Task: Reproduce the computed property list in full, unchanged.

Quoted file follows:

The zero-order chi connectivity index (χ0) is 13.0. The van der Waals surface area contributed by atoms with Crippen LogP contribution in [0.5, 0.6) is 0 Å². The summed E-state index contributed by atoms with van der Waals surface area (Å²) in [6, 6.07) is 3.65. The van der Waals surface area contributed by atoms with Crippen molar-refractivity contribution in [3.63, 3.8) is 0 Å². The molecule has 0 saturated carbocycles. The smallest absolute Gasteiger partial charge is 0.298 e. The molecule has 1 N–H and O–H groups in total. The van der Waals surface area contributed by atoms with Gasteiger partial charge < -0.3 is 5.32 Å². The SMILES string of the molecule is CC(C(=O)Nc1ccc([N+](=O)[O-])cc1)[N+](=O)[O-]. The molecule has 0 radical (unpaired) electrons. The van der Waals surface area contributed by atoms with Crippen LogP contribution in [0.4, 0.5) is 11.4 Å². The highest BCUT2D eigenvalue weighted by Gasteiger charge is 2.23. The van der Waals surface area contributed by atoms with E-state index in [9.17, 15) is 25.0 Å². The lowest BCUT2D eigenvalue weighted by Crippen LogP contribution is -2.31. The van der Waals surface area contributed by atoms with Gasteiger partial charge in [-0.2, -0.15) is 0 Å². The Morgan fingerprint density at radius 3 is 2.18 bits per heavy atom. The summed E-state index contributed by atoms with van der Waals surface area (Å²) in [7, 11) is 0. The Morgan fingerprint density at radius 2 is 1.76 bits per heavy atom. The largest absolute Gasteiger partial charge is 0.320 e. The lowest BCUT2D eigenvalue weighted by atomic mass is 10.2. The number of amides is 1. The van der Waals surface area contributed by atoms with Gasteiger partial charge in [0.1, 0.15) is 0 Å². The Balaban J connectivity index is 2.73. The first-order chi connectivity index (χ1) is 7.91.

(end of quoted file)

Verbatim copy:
The zero-order chi connectivity index (χ0) is 13.0. The van der Waals surface area contributed by atoms with Crippen LogP contribution in [0.5, 0.6) is 0 Å². The summed E-state index contributed by atoms with van der Waals surface area (Å²) in [6, 6.07) is 3.65. The van der Waals surface area contributed by atoms with Crippen molar-refractivity contribution in [3.63, 3.8) is 0 Å². The molecule has 0 saturated carbocycles. The smallest absolute Gasteiger partial charge is 0.298 e. The molecule has 1 N–H and O–H groups in total. The van der Waals surface area contributed by atoms with Gasteiger partial charge < -0.3 is 5.32 Å². The SMILES string of the molecule is CC(C(=O)Nc1ccc([N+](=O)[O-])cc1)[N+](=O)[O-]. The molecule has 0 radical (unpaired) electrons. The van der Waals surface area contributed by atoms with Crippen LogP contribution in [0.4, 0.5) is 11.4 Å². The highest BCUT2D eigenvalue weighted by Gasteiger charge is 2.23. The van der Waals surface area contributed by atoms with E-state index in [9.17, 15) is 25.0 Å². The lowest BCUT2D eigenvalue weighted by Crippen LogP contribution is -2.31. The van der Waals surface area contributed by atoms with Gasteiger partial charge in [-0.2, -0.15) is 0 Å². The Morgan fingerprint density at radius 3 is 2.18 bits per heavy atom. The summed E-state index contributed by atoms with van der Waals surface area (Å²) in [7, 11) is 0. The Morgan fingerprint density at radius 2 is 1.76 bits per heavy atom. The largest absolute Gasteiger partial charge is 0.320 e. The lowest BCUT2D eigenvalue weighted by atomic mass is 10.2. The number of amides is 1. The van der Waals surface area contributed by atoms with Gasteiger partial charge in [0.1, 0.15) is 0 Å². The Balaban J connectivity index is 2.73. The first-order chi connectivity index (χ1) is 7.91.